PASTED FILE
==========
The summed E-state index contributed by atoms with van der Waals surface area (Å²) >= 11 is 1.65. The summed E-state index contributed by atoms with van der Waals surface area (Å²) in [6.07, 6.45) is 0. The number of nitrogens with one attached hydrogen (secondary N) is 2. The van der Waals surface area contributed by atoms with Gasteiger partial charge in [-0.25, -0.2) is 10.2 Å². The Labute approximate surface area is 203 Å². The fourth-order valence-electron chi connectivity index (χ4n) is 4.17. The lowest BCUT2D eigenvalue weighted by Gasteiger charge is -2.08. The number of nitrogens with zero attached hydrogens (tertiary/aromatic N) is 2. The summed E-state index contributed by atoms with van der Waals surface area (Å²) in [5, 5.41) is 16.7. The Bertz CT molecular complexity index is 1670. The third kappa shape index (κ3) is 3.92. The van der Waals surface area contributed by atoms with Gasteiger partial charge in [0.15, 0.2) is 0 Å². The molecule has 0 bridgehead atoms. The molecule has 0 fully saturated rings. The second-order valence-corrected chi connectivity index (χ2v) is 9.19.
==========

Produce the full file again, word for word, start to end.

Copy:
The summed E-state index contributed by atoms with van der Waals surface area (Å²) >= 11 is 1.65. The summed E-state index contributed by atoms with van der Waals surface area (Å²) in [6.07, 6.45) is 0. The number of nitrogens with one attached hydrogen (secondary N) is 2. The van der Waals surface area contributed by atoms with Gasteiger partial charge in [-0.25, -0.2) is 10.2 Å². The Labute approximate surface area is 203 Å². The fourth-order valence-electron chi connectivity index (χ4n) is 4.17. The lowest BCUT2D eigenvalue weighted by Gasteiger charge is -2.08. The number of nitrogens with zero attached hydrogens (tertiary/aromatic N) is 2. The summed E-state index contributed by atoms with van der Waals surface area (Å²) in [5, 5.41) is 16.7. The Bertz CT molecular complexity index is 1670. The third kappa shape index (κ3) is 3.92. The van der Waals surface area contributed by atoms with Gasteiger partial charge in [0.15, 0.2) is 0 Å². The molecule has 0 bridgehead atoms. The molecule has 0 fully saturated rings. The second-order valence-corrected chi connectivity index (χ2v) is 9.19.